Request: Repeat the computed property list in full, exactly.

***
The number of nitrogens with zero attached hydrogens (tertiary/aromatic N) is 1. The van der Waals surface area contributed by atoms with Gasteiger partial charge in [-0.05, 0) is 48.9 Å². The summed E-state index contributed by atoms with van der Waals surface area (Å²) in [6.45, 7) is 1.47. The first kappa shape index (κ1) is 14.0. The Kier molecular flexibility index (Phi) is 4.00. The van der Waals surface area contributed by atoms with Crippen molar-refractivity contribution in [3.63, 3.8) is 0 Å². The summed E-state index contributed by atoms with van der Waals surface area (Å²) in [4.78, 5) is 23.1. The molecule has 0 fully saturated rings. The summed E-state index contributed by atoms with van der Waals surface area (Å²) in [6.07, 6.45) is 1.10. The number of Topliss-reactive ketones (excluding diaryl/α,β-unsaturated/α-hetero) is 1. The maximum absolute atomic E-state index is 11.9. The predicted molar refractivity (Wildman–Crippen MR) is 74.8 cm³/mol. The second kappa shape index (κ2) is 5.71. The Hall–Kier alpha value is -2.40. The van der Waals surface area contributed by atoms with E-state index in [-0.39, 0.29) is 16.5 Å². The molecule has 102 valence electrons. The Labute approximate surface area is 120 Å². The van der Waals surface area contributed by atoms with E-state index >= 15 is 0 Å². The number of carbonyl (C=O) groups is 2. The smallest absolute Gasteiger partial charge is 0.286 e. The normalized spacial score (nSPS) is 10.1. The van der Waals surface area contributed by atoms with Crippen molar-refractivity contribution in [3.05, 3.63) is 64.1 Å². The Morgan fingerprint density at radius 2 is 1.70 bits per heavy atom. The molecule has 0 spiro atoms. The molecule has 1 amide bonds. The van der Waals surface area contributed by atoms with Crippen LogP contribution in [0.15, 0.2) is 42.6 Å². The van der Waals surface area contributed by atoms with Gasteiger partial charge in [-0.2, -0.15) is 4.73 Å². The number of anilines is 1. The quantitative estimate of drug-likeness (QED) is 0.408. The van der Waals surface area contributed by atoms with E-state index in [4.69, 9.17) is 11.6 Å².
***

The number of nitrogens with zero attached hydrogens (tertiary/aromatic N) is 1. The van der Waals surface area contributed by atoms with Gasteiger partial charge in [-0.05, 0) is 48.9 Å². The summed E-state index contributed by atoms with van der Waals surface area (Å²) in [6.45, 7) is 1.47. The first kappa shape index (κ1) is 14.0. The Kier molecular flexibility index (Phi) is 4.00. The van der Waals surface area contributed by atoms with Crippen molar-refractivity contribution in [3.63, 3.8) is 0 Å². The summed E-state index contributed by atoms with van der Waals surface area (Å²) in [4.78, 5) is 23.1. The molecule has 0 fully saturated rings. The summed E-state index contributed by atoms with van der Waals surface area (Å²) in [6.07, 6.45) is 1.10. The number of Topliss-reactive ketones (excluding diaryl/α,β-unsaturated/α-hetero) is 1. The maximum absolute atomic E-state index is 11.9. The predicted molar refractivity (Wildman–Crippen MR) is 74.8 cm³/mol. The second kappa shape index (κ2) is 5.71. The Hall–Kier alpha value is -2.40. The van der Waals surface area contributed by atoms with E-state index in [-0.39, 0.29) is 16.5 Å². The molecule has 102 valence electrons. The Labute approximate surface area is 120 Å². The van der Waals surface area contributed by atoms with E-state index >= 15 is 0 Å². The number of carbonyl (C=O) groups is 2. The smallest absolute Gasteiger partial charge is 0.286 e. The normalized spacial score (nSPS) is 10.1. The van der Waals surface area contributed by atoms with Crippen molar-refractivity contribution in [3.05, 3.63) is 64.1 Å². The Morgan fingerprint density at radius 2 is 1.70 bits per heavy atom. The molecule has 0 spiro atoms. The molecule has 1 amide bonds. The van der Waals surface area contributed by atoms with Crippen LogP contribution in [0.15, 0.2) is 42.6 Å². The van der Waals surface area contributed by atoms with Gasteiger partial charge in [-0.2, -0.15) is 4.73 Å². The number of anilines is 1. The quantitative estimate of drug-likeness (QED) is 0.408. The van der Waals surface area contributed by atoms with E-state index in [4.69, 9.17) is 11.6 Å².